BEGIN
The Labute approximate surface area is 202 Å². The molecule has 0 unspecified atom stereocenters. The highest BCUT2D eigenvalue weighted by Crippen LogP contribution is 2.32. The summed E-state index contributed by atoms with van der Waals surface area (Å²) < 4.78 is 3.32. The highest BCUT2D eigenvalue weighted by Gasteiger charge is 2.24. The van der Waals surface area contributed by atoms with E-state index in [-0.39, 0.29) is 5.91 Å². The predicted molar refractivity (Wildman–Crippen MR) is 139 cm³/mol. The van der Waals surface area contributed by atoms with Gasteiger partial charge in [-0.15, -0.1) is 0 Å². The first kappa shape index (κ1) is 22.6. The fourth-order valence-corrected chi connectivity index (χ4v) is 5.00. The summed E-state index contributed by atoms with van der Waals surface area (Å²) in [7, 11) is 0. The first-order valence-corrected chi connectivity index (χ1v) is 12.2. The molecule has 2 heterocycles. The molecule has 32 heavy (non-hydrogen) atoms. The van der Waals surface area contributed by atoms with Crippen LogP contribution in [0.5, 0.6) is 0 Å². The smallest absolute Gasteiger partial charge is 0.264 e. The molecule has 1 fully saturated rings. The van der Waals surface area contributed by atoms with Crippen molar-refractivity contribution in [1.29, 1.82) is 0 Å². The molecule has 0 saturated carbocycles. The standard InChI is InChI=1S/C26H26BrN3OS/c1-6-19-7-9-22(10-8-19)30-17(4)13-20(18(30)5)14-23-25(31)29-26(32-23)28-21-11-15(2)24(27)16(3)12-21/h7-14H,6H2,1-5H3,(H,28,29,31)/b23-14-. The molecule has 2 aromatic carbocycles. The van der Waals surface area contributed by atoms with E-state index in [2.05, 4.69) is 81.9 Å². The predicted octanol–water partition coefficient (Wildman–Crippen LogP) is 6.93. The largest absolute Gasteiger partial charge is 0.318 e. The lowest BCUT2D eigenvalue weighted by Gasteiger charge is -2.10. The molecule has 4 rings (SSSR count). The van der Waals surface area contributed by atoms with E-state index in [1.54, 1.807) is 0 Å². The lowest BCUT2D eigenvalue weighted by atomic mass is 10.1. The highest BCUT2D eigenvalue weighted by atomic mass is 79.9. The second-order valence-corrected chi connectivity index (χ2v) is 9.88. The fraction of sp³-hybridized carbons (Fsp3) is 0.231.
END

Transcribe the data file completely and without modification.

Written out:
The Labute approximate surface area is 202 Å². The molecule has 0 unspecified atom stereocenters. The highest BCUT2D eigenvalue weighted by Crippen LogP contribution is 2.32. The summed E-state index contributed by atoms with van der Waals surface area (Å²) < 4.78 is 3.32. The highest BCUT2D eigenvalue weighted by Gasteiger charge is 2.24. The van der Waals surface area contributed by atoms with E-state index in [-0.39, 0.29) is 5.91 Å². The predicted molar refractivity (Wildman–Crippen MR) is 139 cm³/mol. The van der Waals surface area contributed by atoms with Gasteiger partial charge in [-0.15, -0.1) is 0 Å². The first kappa shape index (κ1) is 22.6. The fourth-order valence-corrected chi connectivity index (χ4v) is 5.00. The summed E-state index contributed by atoms with van der Waals surface area (Å²) in [7, 11) is 0. The first-order valence-corrected chi connectivity index (χ1v) is 12.2. The molecule has 2 heterocycles. The molecule has 32 heavy (non-hydrogen) atoms. The van der Waals surface area contributed by atoms with Crippen LogP contribution in [0.5, 0.6) is 0 Å². The smallest absolute Gasteiger partial charge is 0.264 e. The molecule has 1 fully saturated rings. The van der Waals surface area contributed by atoms with Crippen molar-refractivity contribution in [1.29, 1.82) is 0 Å². The molecule has 0 saturated carbocycles. The standard InChI is InChI=1S/C26H26BrN3OS/c1-6-19-7-9-22(10-8-19)30-17(4)13-20(18(30)5)14-23-25(31)29-26(32-23)28-21-11-15(2)24(27)16(3)12-21/h7-14H,6H2,1-5H3,(H,28,29,31)/b23-14-. The molecule has 2 aromatic carbocycles. The van der Waals surface area contributed by atoms with E-state index in [2.05, 4.69) is 81.9 Å². The predicted octanol–water partition coefficient (Wildman–Crippen LogP) is 6.93. The largest absolute Gasteiger partial charge is 0.318 e. The lowest BCUT2D eigenvalue weighted by Gasteiger charge is -2.10. The molecule has 4 rings (SSSR count). The van der Waals surface area contributed by atoms with E-state index in [1.54, 1.807) is 0 Å². The lowest BCUT2D eigenvalue weighted by atomic mass is 10.1. The highest BCUT2D eigenvalue weighted by atomic mass is 79.9. The second-order valence-corrected chi connectivity index (χ2v) is 9.88. The fraction of sp³-hybridized carbons (Fsp3) is 0.231.